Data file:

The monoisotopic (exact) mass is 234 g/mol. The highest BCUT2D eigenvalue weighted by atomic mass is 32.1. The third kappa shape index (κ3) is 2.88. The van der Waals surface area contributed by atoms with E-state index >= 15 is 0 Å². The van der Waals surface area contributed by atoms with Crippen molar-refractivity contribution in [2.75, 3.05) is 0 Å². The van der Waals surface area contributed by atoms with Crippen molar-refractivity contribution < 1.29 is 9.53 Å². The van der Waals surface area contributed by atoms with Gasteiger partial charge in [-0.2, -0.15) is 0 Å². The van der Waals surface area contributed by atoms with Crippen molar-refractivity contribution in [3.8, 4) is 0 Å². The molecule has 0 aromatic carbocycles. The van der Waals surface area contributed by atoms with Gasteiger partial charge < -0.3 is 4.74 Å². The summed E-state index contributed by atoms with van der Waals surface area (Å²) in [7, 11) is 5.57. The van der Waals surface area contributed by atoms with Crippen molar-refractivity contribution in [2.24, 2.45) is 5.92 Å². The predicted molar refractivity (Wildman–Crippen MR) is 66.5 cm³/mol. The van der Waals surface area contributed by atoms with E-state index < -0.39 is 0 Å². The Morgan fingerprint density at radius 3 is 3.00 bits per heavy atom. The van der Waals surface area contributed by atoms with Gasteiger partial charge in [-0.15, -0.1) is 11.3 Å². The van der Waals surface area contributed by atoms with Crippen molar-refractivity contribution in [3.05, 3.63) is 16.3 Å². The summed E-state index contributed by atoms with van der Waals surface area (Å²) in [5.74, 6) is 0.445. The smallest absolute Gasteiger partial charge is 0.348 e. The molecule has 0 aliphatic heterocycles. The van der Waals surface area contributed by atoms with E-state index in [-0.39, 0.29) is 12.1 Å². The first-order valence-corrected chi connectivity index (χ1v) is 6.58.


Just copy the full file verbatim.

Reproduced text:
The monoisotopic (exact) mass is 234 g/mol. The highest BCUT2D eigenvalue weighted by atomic mass is 32.1. The third kappa shape index (κ3) is 2.88. The van der Waals surface area contributed by atoms with E-state index >= 15 is 0 Å². The van der Waals surface area contributed by atoms with Crippen molar-refractivity contribution in [2.75, 3.05) is 0 Å². The van der Waals surface area contributed by atoms with Crippen molar-refractivity contribution < 1.29 is 9.53 Å². The van der Waals surface area contributed by atoms with Gasteiger partial charge in [-0.2, -0.15) is 0 Å². The van der Waals surface area contributed by atoms with Crippen molar-refractivity contribution in [3.8, 4) is 0 Å². The molecule has 0 aromatic carbocycles. The van der Waals surface area contributed by atoms with Gasteiger partial charge < -0.3 is 4.74 Å². The summed E-state index contributed by atoms with van der Waals surface area (Å²) in [7, 11) is 5.57. The van der Waals surface area contributed by atoms with Crippen molar-refractivity contribution in [2.24, 2.45) is 5.92 Å². The predicted molar refractivity (Wildman–Crippen MR) is 66.5 cm³/mol. The van der Waals surface area contributed by atoms with E-state index < -0.39 is 0 Å². The Morgan fingerprint density at radius 3 is 3.00 bits per heavy atom. The van der Waals surface area contributed by atoms with Gasteiger partial charge in [-0.15, -0.1) is 11.3 Å². The van der Waals surface area contributed by atoms with Crippen molar-refractivity contribution in [3.05, 3.63) is 16.3 Å². The summed E-state index contributed by atoms with van der Waals surface area (Å²) in [5.74, 6) is 0.445. The smallest absolute Gasteiger partial charge is 0.348 e. The molecule has 0 aliphatic heterocycles. The van der Waals surface area contributed by atoms with E-state index in [-0.39, 0.29) is 12.1 Å². The first-order valence-corrected chi connectivity index (χ1v) is 6.58.